From the account we have given of the obligation of promises, it is evident that this obligation depends upon the expectations which we knowingly and voluntarily excite. Consequently, any action or conduct towards another, which we are sensible excites expectations in that other, is as much a promise, and creates as strict an obligation, as the most express assurances. Taking, for instance, a kinsman's child, and educating him for a liberal profession, or in a manner suitable only for the heir of a large fortune, as much obliges us to place him in that profession, or to leave him such a fortune, as if we had given him a promise to do so under our hands and seals. In like manner, a great man who encourages an indigent retainer-or a minister of state who distinguishes and caresses at his levee one who is in a situation to be obliged by his patronage, engages, by such behaviour, to provide for him. This is the foundation of tacit promises.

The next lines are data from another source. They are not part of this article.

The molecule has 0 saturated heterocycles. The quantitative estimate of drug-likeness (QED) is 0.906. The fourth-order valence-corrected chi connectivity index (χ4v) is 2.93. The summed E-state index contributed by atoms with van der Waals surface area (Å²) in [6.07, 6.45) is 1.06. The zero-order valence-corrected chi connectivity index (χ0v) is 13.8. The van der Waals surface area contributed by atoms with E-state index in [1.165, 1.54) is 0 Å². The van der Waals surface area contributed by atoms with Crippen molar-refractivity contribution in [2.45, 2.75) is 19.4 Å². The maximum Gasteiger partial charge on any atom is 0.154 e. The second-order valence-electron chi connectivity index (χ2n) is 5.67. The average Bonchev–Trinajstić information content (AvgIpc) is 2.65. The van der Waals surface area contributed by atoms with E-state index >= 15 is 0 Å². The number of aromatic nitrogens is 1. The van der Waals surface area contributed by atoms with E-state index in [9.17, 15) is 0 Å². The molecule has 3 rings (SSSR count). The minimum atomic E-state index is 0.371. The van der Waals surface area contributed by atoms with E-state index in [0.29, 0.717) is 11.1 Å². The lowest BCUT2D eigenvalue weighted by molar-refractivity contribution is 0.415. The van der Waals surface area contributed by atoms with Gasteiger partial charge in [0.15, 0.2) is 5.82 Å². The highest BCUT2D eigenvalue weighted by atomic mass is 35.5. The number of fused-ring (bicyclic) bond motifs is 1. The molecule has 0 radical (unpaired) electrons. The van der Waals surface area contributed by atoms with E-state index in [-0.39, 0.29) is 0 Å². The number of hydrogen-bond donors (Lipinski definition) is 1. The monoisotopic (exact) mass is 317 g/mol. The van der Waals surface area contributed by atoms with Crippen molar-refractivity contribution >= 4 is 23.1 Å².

You may either simply declare your present intention, or you may accompany your declaration with an engagement to abide by it, which constitutes a complete promise. In the first case, the duty is satisfied if you were sincere at the time-that is, if you entertained at the time the intention you expressed, however soon, or for whatever reason, you afterwards change it. In the latter case, you have parted with the liberty of changing. All this is plain; but it must be observed, that most of those forms of speech which, strictly taken, amount to no more than declarations of present intention, do yet, in the usual way of understanding them, excite the expectation, and therefore carry with them the force of absolute promises. Such as: 'I intend you this place '—' I design to leave you this estate'—' I purpose giving you my vote' 'I mean to serve you.' In which, although the 'intention,' the design,' the 'purpose,' the 'meaning,' be expressed in words of the present time, yet you cannot afterwards recede from them without a breach of good faith. If you choose, therefore, to make known your present intention, and yet to reserve to yourself the liberty of changing it, you must guard your expressions by an additional clause, as 'I intend at present '-'if I do not alter the like. And, after all, as there can be no reason for communicating your intention, but to excite some degree of expectation or other, a wanton change of an intention which is once disclosed, always disappoints somebody, and is always, for that reason, wrong.